In the grand style the `Del' lives on
IN 1888, Grover Cleveland was in the White House and Wyatt Earp ruled Tombstone. On a spit of land across the bay from San Diego a magnificent wooden hotel was rising near the shoreline. The owners wanted the sprawling resort structure to be ``the talk of the Western world.'' One hundred years later, the Hotel del Coronado is definitely the last word in the grand style of Victorian hotels as it celebrates a century of welcoming guests. A cornucopia of cupolas, turrets, and carousel ballrooms, the ``Del'' is one of the largest wooden structures in the world. And in a year-long bonanza of bashes that rival any in its 10 decades, tourists, celebrities, and locals alike have been swarming to this hotel that echoes, creaks, and rings with history like no other in America.
``Thomas Edison is supposed to have wired the lights here, the Duke of Windsor met Wallis Simpson, and Charles Lindbergh roamed the hallways. What other reason do you need?'' says Florence Wright, a second-time visitor from New York, sitting in the enormous Central Courtyard.
Eleven Presidents have visited - some for state dinners, others for summits - and a host of movies have been shot here, most notably ``Some Like It Hot,'' in 1958. And, oh yes, L.Frank Baum wrote ``The Wizard of Oz'' here, allegedly basing his ``Emerald City'' on the hotel's looming spirescape.
Wearing a ``Coronado 100'' straw hat while a live Dixieland Band plays ``Chattanooga Choo Choo,'' Ms. Wright lauds the edifice for the ``overwhelming charm'' of its sweeping staircases, balconies, pillars, and stained glass. Those prime examples of first-rate Victorian craftsmanship and the long history - Charlie Chaplin and Mae West, Tallulah Bankhead and Greta Garbo were guests, too - have landed the hotel on the list of national historic landmarks.
Not surprisingly, the hoopla has made vacancies a scarcity. In the last few years, while San Diego hotels have averaged 75 percent occupancy, the ``Del's'' 700 rooms have been about 96 percent full.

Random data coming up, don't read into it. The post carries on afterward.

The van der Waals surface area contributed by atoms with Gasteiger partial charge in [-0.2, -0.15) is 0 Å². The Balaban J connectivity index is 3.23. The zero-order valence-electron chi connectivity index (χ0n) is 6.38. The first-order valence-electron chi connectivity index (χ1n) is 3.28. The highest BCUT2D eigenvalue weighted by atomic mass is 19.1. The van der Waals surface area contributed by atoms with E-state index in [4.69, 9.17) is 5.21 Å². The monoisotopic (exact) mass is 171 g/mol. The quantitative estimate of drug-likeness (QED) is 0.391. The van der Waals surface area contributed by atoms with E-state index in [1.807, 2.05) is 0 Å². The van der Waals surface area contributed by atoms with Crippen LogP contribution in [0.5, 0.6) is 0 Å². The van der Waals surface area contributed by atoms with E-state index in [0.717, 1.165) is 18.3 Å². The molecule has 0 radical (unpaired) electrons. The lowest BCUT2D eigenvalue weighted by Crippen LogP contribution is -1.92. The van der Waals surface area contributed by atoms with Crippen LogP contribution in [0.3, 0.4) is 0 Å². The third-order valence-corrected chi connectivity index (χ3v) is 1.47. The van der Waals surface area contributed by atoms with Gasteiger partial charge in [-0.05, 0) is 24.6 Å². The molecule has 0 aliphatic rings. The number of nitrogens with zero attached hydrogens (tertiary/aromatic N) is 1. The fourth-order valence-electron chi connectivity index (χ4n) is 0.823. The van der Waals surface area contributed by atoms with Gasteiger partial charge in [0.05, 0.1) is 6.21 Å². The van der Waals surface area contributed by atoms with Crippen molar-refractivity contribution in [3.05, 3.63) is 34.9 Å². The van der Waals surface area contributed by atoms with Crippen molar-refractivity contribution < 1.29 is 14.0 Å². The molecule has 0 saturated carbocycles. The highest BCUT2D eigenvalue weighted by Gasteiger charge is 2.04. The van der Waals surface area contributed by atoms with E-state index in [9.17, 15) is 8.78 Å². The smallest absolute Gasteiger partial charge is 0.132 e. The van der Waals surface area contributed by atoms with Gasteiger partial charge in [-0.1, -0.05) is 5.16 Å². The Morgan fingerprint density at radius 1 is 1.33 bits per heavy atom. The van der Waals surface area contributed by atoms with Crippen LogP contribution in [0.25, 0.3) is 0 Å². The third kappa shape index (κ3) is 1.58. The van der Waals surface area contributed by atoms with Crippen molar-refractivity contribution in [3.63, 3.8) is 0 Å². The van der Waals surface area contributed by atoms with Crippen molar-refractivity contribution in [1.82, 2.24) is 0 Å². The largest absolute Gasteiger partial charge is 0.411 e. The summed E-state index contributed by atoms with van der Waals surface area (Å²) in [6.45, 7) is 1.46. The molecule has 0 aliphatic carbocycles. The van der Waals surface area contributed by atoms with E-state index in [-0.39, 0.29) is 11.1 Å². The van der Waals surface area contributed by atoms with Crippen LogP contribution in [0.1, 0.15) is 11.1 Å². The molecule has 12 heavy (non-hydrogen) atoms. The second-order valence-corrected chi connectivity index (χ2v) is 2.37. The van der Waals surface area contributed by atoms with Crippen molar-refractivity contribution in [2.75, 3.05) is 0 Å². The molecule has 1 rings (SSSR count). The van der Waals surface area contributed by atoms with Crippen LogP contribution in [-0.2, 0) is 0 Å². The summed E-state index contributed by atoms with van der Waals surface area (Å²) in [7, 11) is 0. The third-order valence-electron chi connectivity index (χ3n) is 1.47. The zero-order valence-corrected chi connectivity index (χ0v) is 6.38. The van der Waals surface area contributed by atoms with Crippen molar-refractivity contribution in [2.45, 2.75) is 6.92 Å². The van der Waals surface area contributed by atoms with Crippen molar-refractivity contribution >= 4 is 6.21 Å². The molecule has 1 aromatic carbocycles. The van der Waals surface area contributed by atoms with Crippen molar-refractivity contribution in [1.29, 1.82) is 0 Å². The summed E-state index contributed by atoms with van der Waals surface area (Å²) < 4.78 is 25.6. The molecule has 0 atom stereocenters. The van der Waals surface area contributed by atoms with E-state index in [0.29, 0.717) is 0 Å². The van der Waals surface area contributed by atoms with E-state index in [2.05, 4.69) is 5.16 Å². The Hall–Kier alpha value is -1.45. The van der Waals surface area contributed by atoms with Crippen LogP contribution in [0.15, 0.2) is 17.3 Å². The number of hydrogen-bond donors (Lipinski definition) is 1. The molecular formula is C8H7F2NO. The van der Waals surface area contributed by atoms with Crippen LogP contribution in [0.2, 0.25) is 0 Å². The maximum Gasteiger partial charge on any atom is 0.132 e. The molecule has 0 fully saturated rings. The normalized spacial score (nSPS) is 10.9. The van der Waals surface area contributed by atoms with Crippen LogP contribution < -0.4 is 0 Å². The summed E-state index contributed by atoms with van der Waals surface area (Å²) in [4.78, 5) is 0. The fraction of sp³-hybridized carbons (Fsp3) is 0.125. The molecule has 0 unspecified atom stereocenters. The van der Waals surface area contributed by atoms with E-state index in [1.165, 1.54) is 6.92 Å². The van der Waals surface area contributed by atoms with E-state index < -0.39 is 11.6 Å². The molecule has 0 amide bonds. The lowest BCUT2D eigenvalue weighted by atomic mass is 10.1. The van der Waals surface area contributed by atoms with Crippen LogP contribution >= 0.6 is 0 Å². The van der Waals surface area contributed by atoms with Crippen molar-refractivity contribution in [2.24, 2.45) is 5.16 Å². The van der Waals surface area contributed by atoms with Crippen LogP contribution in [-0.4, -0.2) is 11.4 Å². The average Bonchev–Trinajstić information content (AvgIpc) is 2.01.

``We signed up in January and still couldn't get into the old structure,'' says Wright. Eighty million dollars in renovation since 1963 has included 290 modern rooms in a separate tower, and a 1,500-capacity convention hall. The ``Del'' is the largest resort from Alaska to Acapulco and is the only national historic monument still operating commercially as a hotel.
One of the hotel's many boutique owners remarks, ``The richer, old-money people come during the week, and the families and teen-agers descend on weekends. It's a piece of living history that has something for everyone.''
It was railway tycoon Elisha Babcock and H.L. Story who purchased 4,100 acres of land in Coronado in 1885. They wanted to build a resort hotel that would be ``a cultural oasis for European charm and cuisine.'' The project was completed in 11 months with 2000 Chinese laborers.
The architect was James Reid, asking for tons of brick that had to be molded and fired on site for the foundation, chimneys, and fireplaces. (Many of the original fireplaces have been replaced with bathrooms.) It was something of a mega-engineering feet to construct the 10-story cupola over the main ballroom using ropes and pulleys. The original five-story structure remains, with each of the 400 original rooms continually renovated. When the hotel was built, it was the largest structure outside of New York City to be electrically lit. The power plant that was built to run the Edison-supervised lighting system also powered the rest of Coronado until 1922.
So novel was the inclusion of incandescent lamps, so the story goes, that cards had to be placed in each room saying, ``Do not attempt to light with a match. Simply turn key on the wall by the door. The use of electricity for lighting is in no way harmful to health, nor does it affect soundness of sleep.''